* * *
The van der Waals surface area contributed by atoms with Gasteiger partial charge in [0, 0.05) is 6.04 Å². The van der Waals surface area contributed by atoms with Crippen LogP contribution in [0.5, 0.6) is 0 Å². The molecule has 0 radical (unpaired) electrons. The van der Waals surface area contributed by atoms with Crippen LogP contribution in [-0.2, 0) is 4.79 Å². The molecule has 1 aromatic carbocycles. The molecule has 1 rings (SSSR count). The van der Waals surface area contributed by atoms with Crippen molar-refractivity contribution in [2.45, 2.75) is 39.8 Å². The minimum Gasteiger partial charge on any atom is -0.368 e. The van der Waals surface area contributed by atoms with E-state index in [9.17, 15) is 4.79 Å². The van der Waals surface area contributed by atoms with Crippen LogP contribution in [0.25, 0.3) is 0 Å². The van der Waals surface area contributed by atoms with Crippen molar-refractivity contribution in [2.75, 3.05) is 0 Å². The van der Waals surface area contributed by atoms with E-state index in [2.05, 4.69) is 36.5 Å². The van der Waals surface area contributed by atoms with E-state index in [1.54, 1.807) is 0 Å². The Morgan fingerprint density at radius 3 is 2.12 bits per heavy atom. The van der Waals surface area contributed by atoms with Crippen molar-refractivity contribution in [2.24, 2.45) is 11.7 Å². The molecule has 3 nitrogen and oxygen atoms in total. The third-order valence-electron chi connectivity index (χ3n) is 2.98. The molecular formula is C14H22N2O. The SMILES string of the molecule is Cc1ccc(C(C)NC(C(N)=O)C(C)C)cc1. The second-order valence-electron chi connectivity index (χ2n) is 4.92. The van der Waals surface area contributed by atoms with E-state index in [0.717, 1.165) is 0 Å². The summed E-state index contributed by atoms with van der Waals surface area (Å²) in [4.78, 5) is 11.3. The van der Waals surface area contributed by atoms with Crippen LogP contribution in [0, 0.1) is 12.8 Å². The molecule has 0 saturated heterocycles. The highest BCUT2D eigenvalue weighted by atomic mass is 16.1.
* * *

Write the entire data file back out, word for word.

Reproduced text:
The van der Waals surface area contributed by atoms with Gasteiger partial charge in [0, 0.05) is 6.04 Å². The van der Waals surface area contributed by atoms with Crippen LogP contribution in [0.5, 0.6) is 0 Å². The molecule has 0 radical (unpaired) electrons. The van der Waals surface area contributed by atoms with Crippen LogP contribution in [-0.2, 0) is 4.79 Å². The molecule has 1 aromatic carbocycles. The molecule has 1 rings (SSSR count). The van der Waals surface area contributed by atoms with Crippen molar-refractivity contribution in [2.45, 2.75) is 39.8 Å². The minimum Gasteiger partial charge on any atom is -0.368 e. The van der Waals surface area contributed by atoms with E-state index in [9.17, 15) is 4.79 Å². The van der Waals surface area contributed by atoms with Crippen LogP contribution in [0.25, 0.3) is 0 Å². The van der Waals surface area contributed by atoms with Crippen molar-refractivity contribution in [2.75, 3.05) is 0 Å². The van der Waals surface area contributed by atoms with E-state index in [2.05, 4.69) is 36.5 Å². The van der Waals surface area contributed by atoms with E-state index in [1.54, 1.807) is 0 Å². The Morgan fingerprint density at radius 3 is 2.12 bits per heavy atom. The van der Waals surface area contributed by atoms with Crippen molar-refractivity contribution in [2.24, 2.45) is 11.7 Å². The molecule has 3 nitrogen and oxygen atoms in total. The third-order valence-electron chi connectivity index (χ3n) is 2.98. The molecular formula is C14H22N2O. The SMILES string of the molecule is Cc1ccc(C(C)NC(C(N)=O)C(C)C)cc1. The second-order valence-electron chi connectivity index (χ2n) is 4.92. The van der Waals surface area contributed by atoms with E-state index in [0.717, 1.165) is 0 Å². The summed E-state index contributed by atoms with van der Waals surface area (Å²) in [4.78, 5) is 11.3. The van der Waals surface area contributed by atoms with Crippen LogP contribution in [0, 0.1) is 12.8 Å². The molecule has 0 saturated heterocycles. The highest BCUT2D eigenvalue weighted by atomic mass is 16.1.